Syrian President Bashar al-Assad has said he supports the idea to destroy his country's chemical weapons arsenal but warned it could take about a year and would required $1 billion.
The Syria disarmament plan was revealed by the US and Russia last weekend. The West insists that the deal should be enshrined in a UN resolution backed by the threat of military force, but Russia objects.
Speaking to Fox News, Assad said the liquidation of Syria's chemical weapons would be "a very complicated operation, technically. "And it needs a lot of money, some estimates (say) about a billion." He added that this could take more than a year.
When asked if he would agree to hand over chemical weapons to the US, President Assad said:
"It needs about one billion. It is very detrimental to the environment. If the American administration is ready to pay this money and take the responsibility of bringing toxic materials to the United States, why don't they do it?"
Assad again kept denying claims that his forces were responsible for a deadly gas attack near Damascus on 21 August.
Also yesterday, Russian diplomats stated yesterday that UN's report on a poison gas attack in Syria, that Western nations said proved President Bashar al-Assad's forces were responsible, was biased and politicized. They said they would present evidence, provided to them by Assad, that rebels were behind the attack.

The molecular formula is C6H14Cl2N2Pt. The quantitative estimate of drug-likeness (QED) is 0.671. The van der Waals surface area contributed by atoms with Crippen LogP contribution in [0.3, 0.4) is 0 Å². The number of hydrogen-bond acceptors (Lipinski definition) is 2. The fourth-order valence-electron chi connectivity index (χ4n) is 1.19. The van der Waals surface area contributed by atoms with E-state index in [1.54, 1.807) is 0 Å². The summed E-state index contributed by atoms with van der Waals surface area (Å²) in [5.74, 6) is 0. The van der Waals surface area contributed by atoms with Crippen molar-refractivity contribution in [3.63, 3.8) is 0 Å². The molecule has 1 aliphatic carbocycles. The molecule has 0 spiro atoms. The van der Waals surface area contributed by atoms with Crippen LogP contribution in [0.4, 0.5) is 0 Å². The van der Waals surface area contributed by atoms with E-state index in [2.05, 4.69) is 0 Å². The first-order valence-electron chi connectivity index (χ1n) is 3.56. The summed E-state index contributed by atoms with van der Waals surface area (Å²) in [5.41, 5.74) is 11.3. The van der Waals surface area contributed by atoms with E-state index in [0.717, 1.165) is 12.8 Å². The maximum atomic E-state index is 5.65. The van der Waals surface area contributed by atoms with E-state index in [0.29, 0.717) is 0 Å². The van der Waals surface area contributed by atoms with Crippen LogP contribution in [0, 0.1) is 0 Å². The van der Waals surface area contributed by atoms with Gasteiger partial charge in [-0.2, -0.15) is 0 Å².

Meanwhile, fierce fighting has been reported between two rebel groups in the north of Syria. Activists said the fighting began when jihadists from the al-Qaeda-linked group, the Islamic State of Iraq and the Levant (ISIS), and fighters from the Western-backed Free Syrian Army (FSA) clashed in the town of Azaz, near the Turkish border. This is believed to be one of the biggest confrontations so far between the jihadists and the FSA.